Simple home stool test evaluates: Digestive Function Analysis, Microbiology Analysis, Bacteriology Culture, Fecal Fat Analysis, Yeast Culture

Genova Lab CDSA Comprehensive Digestive Stool Analysis No Parasitology

Genova Lab CDSA Comprehensive Digestive Stool Analysis No Parasitology

Genova Lab CDSA Comprehensive Digestive Stool Analysis No Parasitology

(5.00) 3 raters    Read All Reviews

Retail: $685.00
Our Price: $310.00
Complimentary evaluation included
Brand: Genova Labs
Product Code: GSD1000
Shipping Weight: 1.20 pounds
Type of purchase:   One-time purchase
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Product Details

Genova Lab CDSA Comprehensive Digestive Stool Analysis

*Labs are not processed from New York state.

Evaluates digestion and absorption, bacterial balance and metabolism, yeast and immune status. For patients with irritable bowel syndrome, indigestion, malabsorption, and other GI-related problems.

Genova Lab CDSA Includes:
Digestive Function Analysis, Microbiology Analysis, Bacteriology Culture, Fecal Fat Analysis, Yeast Culture

Sound nutrition and digestive processes are fundamental for long-term optimal health. With changes in the modern diet, however, gastrointestinal disorders have become increasingly prevalent. One recent study reported that, over a period of three months, gastrointestinal symptoms were experienced in over 70 percent of American households. Maldigestion, malabsorption and abnormal gut flora and ecology, as well as many complex chronic illnesses and symptoms, lie at the root of most common GI complaints.

Sample CDSA Report from Genova Lab

Parasitology Analysis

Genova or Great Smokies Gastro-Intestinal Test - Add-Ons

The Genova Lab Comprehensive Digestive Stool Analysis (CDSA) provides diagnostic tools for analysis of digestion, colonic environment and absorption. Some CDSA markers:


Common potential pathogens
  • Aeromonas
  • Bacillus cereus
  • Campylobacter
  • Citrobacter
  • Klebsiella
  • Proteus
  • Pseudomonas
  • Salmonella
  • Shigella
  • Staphylococcus aureus
  • Vibrio
  • Triglycerides: Triglycerides are the major dietary fat component. Elevated fecal amounts reflect incomplete fat hydrolysis and suggest pancreatic insufficiency.

  • Chymotrypsin: Fecal chymotrypsin is a sensitive, specific measure of proteolytic enzyme activity.

    Decreased values suggest diminished pancreatic output (pancreatic insufficiency), hypoacidity of the stomach or cystic fibrosis. Elevated chymotrypsin values suggest rapid transit time, or less likely, a large output of chymotrypsin from the pancreas.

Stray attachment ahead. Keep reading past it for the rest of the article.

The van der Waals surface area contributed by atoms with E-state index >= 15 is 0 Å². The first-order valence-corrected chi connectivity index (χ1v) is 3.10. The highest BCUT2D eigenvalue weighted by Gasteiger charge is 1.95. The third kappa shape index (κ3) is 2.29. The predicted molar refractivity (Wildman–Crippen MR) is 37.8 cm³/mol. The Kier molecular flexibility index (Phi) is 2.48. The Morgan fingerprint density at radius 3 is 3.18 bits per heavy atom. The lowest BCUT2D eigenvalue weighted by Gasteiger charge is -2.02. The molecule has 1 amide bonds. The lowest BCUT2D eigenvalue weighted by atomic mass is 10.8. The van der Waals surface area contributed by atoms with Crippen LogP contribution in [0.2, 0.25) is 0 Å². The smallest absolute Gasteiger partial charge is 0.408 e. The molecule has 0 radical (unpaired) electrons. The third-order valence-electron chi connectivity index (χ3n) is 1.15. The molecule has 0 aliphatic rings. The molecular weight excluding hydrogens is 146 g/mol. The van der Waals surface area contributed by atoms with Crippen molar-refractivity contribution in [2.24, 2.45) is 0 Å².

• Iso-butyrate, iso-valerate and n-valerate: New research suggests that these short chain fatty acids can be produced through bacterial fermentation of protein, thus reflecting the presence of undigested protein in the bowel.

    In a healthy colon, these SCFAs constitute less than 10percent of the total concentrations of SCFAs due to the sparse amounts of polypeptides present in the large intestine compared to indigestible carbohydrates. However, an increase in the load of protein in the colon will alter these concentrations. Causes may include pancreatic insufficiency (insufficient proteases), malabsorption or gastrointestinal disease, leading to mucosal desquamation.


  • Long Chain Fatty Acids: These free fatty acids are readily absorbed by healthy mucosa. In cases of malabsorption, however,they accumulate and reach substantially elevated levels in the feces. They can also indicate pancreatic insufficiency.

  • Cholesterol: Fecal cholesterol comes from both dietary sources and mucosal epithelial cell breakdown. Some of this cholesterol is absorbed, stored and used by the body, but some is excreted. The fecal cholesterol level remains surprisingly constant during fluctuating exogenous intake. An elevated cholesterol level in feces is abnormal and may reflect mucosal malabsorption.

  • Common imbalanced flora
    • Beta hemolytic strep
    • Enterobacter
    • Hafnia alvei
    • Hemolytic E. coli
    • Mucoid E. coli

  • Total Fecal Fat: This parameter is the sum of all the lipids except SCFAs. It can be indicative of maldigestion or malabsorption. It has been suggested that elevated long chain fatty acid levels reflect malabsorption, and elevated triglyceride levels reflect maldigestion.

  • Total Short Chain Fatty Acids: A special property of colonic bacteria is their fermentation of soluble fibers to short chain fatty acids (acetate, propionate, butyrate and valerate).66 These molecules normally are readily absorbed so that fecal levels reflect a balance between production and absorption. SCFAs provide up to 70 percent of the energy for colonic epithelial cells.56 SCFA production may be an important factor in establishing and maintaining a balanced ecosystem in the colon and may prevent establishment of pathogenic microbes such as Salmonella and Shigella species.

Product Reviews

(5.00) 3 raters

I wish I had done this years ago. - Ava

Everyone with digestive symptoms should run this test - invaluable information - it gave me good pointers. - Anonymous

This test really helped me to understand what was wrong with my digestion and then advice from Pamela helped me to fix it - Thanks - it was. - Anonymous

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